India to require import licenses for laptops, tablets, PCs

IUST: India has announced that laptops, tablets, and all-in-one personal computers will now be categorized as "restricted imports" and subject to licensing requirements. The decision was initially put into effect immediately but later deferred until November 1.

The Directorate General of Foreign Trade issued a notification without specifying the exact reason for this restriction. India’s 2023 Foreign Trade Policy provides 17 potential reasons for classifying goods as "prohibited" or "restricted" imports, which includes goals like promoting the growth of specific industries.

Promoting domestic computer manufacturing has been a longstanding objective of the Indian government. In 2021, India introduced a production-linked incentive scheme aimed at boosting domestic production in various sectors, including electronics. This scheme was updated in May, offering over $2 billion in incentives to domestic manufacturers of laptops, tablets, all-in-one PCs, and servers over a six-year period.

Former Indian Commerce and Industry Minister Ajay Dua indicated that while promoting domestic manufacturing was one factor behind the new restrictions, the government is also concerned about India’s overall current account deficit. The country’s imports, particularly in electronics, have been rapidly increasing, with projected imports of electronics reaching $80 billion.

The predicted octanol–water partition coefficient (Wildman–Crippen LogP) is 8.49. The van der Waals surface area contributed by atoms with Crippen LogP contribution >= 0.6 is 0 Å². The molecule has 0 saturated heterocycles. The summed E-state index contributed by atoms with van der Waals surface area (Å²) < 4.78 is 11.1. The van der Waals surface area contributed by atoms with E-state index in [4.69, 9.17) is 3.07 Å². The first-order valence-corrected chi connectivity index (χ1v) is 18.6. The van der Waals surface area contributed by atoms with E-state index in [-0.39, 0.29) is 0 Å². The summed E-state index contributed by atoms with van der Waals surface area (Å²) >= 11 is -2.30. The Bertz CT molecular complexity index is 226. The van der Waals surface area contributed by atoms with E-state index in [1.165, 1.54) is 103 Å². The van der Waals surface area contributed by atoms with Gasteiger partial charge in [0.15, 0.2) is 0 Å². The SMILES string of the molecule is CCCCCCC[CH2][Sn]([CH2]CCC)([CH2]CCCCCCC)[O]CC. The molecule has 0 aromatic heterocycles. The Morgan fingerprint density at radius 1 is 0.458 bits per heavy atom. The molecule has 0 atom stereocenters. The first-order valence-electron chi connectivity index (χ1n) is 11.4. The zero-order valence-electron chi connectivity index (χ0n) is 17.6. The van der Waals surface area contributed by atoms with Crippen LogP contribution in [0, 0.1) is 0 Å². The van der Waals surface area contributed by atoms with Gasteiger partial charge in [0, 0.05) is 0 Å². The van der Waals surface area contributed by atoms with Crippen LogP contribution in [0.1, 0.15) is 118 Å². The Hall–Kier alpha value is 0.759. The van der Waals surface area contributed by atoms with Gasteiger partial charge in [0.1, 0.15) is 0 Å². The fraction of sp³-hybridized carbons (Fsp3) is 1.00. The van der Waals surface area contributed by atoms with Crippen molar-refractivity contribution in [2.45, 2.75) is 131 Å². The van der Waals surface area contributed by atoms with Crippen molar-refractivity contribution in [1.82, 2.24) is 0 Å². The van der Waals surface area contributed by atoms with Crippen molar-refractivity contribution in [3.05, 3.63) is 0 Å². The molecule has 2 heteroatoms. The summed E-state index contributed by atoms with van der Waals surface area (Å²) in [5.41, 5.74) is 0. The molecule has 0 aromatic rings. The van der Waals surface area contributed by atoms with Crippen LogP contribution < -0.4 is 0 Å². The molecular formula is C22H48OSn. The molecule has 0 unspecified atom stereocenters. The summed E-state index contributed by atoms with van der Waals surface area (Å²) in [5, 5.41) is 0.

The announcement of the licensing requirement comes after the U.S. and India held their inaugural Strategic Trade Dialogue in Washington, DC. During the meeting, both nations agreed to establish a monitoring group to review progress in enhancing cooperation in high-tech trade and technology partnership. A joint statement issued after the meeting between President Biden and Indian Prime Minister Narendra Modi emphasized their commitment to addressing export controls, boosting high technology commerce, and facilitating technology transfer between the two countries.


U.S. tech companies say U.K. privacy bill poses ‘serious threat’ to communication

Washington Post: Major tech companies in Silicon Valley are opposing a proposed safety bill in the United Kingdom, contending that the new legislation could compromise the security of popular messaging apps, infringe upon user privacy worldwide, and even lead some apps to exit the UK entirely.